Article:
September 22, 2010

When the Risk/ Reward Proposition Changes

Price is what makes an investment attractive or not. Price changes the risk reward proposition of any business even good ones. As such there is few issues that have to exist my portfolio: Dr. Pepper and some credit instruments.

I am going to sell some of the preferred issues that I bought during 2008 and early 2009. The risk reward proposition has changed significantly. I have discussed how investors are becoming yield pigs and I want to exist before the party is over. The low yield environment is forcing some instruments to trade higher artificially. Some of the credit issues like junk bonds, bank loans and preferred shares made sense in late 2008 and early 2009 but now it is

Here is an example of an issue I bought in November 2008, Brookfield Asset Management (BAM) issue BAM-O. I have bought additional issues from Brookfield as well like a yield floater, detailed here. The O issue gave me an IRR of 36% when I bought it, now it is yielding 2.5% to 6%, depending on the redemption or conversion of the issue. This issue trades at fair value now, if you consider the IRR to be the equivalent of YTM, then a BBB issuer like BAM is trading around the 6% mark. if I hold to maturity the upside is an expected rate of return of 4%, the downside is significantly more than that. I would never buy this issue now given its price so it is time to exist.

I am existing also most of my bonds positions however I am keeping a couple of floater preferred shares because they should do well in rising interest rate environment, given that there is no market surprise.

I sold Dr. Pepper (DPS ) as well for the same reason: risk reward profile changed. DPS is a spin off investment that was loathed by the market: too much debt, weak earnings and declining US carbonated volume sales. However, the reduced expectation and the strong brand portfolio made it a good investment. Now it is a good business but not a good investment. DPS has managed to drive efficiencies to its distribution and supply chain network, promote brands and gain market share, reduce debt and increase cash flows and dividends. The turnaround in operations made it a good business and share price followed. The risk reward profile changed. DPS is not fully valued at this point I reckon $40 is the mark but from where I sold it at $ 36 the upside potential is not significant to justify risk losing if they had a bad quarter.

September 11, 2010

Merger Arbitrage : TRBN/ EBS

I usually do not get interested in risk arbitrage situation unless there is the potential to earn out-sized absolute return. Most risk arbitrage offer around 15-20% annualized returns, and actually less on large deals. However this one offers great odds for the price of participation.

The idea is not mine it was emailed to me from a reader so hat tip to G&B.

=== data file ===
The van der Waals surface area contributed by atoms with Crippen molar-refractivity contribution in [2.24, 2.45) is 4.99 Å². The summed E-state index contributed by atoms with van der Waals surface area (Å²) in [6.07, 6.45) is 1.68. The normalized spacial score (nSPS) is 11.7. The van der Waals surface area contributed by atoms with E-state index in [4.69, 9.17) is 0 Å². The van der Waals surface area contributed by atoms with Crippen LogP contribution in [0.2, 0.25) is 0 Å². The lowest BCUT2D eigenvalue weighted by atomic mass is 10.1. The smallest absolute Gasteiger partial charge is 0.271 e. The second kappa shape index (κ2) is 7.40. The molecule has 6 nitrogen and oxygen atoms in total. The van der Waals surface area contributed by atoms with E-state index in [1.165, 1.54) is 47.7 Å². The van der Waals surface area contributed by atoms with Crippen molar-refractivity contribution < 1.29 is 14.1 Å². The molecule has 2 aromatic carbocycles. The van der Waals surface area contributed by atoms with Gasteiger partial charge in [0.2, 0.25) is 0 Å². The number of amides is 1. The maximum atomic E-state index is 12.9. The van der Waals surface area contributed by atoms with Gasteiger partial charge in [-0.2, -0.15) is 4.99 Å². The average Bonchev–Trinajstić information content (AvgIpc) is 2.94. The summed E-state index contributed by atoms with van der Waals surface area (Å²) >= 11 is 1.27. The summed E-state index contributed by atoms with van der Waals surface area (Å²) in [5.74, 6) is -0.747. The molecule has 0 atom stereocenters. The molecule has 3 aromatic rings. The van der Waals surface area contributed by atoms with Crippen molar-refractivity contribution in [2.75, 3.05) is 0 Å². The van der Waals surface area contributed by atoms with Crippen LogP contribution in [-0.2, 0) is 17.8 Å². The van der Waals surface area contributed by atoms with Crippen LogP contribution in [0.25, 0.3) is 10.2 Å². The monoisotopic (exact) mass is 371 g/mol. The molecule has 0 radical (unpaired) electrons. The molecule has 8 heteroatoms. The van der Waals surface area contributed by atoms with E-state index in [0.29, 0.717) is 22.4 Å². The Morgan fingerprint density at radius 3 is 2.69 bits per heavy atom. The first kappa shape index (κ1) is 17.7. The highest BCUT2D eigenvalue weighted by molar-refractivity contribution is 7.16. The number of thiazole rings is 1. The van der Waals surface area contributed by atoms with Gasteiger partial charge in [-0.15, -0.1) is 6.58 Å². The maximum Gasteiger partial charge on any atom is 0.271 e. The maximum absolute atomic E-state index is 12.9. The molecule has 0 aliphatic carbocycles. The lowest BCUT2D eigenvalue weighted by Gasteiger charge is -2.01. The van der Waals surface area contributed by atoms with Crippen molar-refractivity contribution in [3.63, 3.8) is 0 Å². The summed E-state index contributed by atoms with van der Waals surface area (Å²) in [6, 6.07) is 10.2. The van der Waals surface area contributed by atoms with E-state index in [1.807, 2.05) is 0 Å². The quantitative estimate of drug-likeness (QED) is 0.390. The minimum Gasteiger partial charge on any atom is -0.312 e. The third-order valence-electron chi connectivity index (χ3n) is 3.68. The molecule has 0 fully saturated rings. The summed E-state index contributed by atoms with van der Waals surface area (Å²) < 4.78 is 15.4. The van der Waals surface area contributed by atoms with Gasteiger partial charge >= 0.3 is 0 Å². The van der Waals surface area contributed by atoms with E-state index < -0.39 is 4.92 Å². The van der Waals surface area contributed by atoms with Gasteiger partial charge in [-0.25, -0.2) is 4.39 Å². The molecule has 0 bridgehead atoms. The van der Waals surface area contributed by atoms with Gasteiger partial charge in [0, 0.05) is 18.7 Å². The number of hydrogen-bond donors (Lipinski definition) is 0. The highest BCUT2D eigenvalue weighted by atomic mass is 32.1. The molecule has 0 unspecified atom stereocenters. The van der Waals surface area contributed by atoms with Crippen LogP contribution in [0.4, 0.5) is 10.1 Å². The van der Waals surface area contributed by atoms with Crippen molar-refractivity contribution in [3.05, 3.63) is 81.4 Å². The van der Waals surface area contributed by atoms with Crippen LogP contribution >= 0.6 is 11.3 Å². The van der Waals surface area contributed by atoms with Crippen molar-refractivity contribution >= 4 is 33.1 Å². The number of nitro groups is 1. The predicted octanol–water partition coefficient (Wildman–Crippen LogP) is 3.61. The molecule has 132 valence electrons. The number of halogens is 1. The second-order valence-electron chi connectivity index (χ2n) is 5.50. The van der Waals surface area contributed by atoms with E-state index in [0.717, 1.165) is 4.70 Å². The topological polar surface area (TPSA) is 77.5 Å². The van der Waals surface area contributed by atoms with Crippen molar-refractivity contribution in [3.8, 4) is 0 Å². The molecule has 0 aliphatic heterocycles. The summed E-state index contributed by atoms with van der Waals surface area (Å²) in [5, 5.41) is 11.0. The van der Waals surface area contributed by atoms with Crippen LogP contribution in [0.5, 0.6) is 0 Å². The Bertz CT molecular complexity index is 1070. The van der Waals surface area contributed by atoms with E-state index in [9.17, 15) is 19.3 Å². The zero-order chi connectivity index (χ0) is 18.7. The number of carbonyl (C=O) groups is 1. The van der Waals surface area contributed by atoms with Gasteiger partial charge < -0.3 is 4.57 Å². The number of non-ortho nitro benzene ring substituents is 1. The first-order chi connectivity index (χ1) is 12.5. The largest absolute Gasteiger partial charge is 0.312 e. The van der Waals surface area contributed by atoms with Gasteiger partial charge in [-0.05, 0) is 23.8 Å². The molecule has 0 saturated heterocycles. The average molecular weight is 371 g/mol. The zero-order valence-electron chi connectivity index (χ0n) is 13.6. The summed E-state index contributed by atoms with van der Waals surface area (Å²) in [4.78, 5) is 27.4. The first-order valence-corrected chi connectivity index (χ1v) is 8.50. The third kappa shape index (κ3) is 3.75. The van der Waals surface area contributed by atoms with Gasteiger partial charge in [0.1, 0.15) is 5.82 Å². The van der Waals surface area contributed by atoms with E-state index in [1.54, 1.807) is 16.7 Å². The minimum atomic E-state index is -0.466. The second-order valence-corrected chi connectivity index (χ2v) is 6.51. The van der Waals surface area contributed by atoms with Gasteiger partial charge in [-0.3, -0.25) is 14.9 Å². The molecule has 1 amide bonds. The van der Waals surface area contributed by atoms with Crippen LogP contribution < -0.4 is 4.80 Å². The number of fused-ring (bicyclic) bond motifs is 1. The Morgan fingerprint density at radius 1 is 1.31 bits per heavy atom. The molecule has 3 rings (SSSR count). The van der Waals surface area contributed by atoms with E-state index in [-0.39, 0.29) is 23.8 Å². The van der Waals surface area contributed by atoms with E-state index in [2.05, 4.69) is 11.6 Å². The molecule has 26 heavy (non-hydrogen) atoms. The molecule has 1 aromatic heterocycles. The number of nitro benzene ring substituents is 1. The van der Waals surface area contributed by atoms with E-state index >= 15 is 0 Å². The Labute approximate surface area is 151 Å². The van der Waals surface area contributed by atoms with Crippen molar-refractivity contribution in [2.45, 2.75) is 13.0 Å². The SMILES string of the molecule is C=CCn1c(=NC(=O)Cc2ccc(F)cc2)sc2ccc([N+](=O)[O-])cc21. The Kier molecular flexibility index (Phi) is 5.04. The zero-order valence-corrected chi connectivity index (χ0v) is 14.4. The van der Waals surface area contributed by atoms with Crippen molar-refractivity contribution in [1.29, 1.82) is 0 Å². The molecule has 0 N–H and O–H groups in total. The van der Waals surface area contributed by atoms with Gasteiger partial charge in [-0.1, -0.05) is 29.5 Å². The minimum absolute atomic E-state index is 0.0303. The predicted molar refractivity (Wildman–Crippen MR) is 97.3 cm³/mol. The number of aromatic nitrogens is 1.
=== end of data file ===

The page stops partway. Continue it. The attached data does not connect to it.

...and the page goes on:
Emergent BioSolutions (EBS) is acquiring Trubion Pharmaceuticals (TRBN) in a deal valued at up to $135.5 million. Emergent will pay $96.8 million, or $4.55 per share in cash and stock, upfront for the company and issue milestone-based Contingent Value Rights (CVR) worth up to $38.7 million more. Milestones are based on mid- and late stage clinical trials of TRU-016 for the treatment of chronic lymphocytic leukemia and non-Hodgkin’s lymphoma, which is partnered with Abbott (ABT).

The math is simple for this merger arbitrage: there are no returns from the merger cash and stock consideration. However you will get the CVR for free at current prices, well close to it for 2 cents. SO effectively you have a cost free shot at earning $1.9 over the next 36 months. You can’t get better odds than these.

When the deal was announced the implied value of the CVR was 27 cents. However now it is 2 cents. See the progression of the implied value in the table below.
  • Will the merger close:
    • financing issues: cash consideration for the financing is $27 million only, while TRBN has cash and short term investment of $45 million on its balance sheet as of June 30, 2010. So EBS is actually getting paid to take the company to ensure its going concern.
    • TRBN shareholder’s vote. Management own is 5% of the company and I think there is abig likelihood that shareholders will vote yes for the deal
    • regulatory approval: already cleared.
  • Will the CVR pay out?
    • Pfizer potential for cancellation of their clinical studies as they have cancelled a program before merger announcement in July. The amount at risk is $12million. Pfizer decided to pare the dumped drug, TRU-015, comes as Trubion released trial results showing a higher than usual placebo response in a mid-stage trial, or not so exciting results. Pfizer picked up rights to both drugs as part of its 2009 acquisition of Wyeth. It is possible that Pfizer is paring rationalizing its R&D spending so some of these clinical studies will be canned.
Even a 5% probability of CVR payout will ensure to earn four times your invested capital. I was in at 3 cents CVR implied value.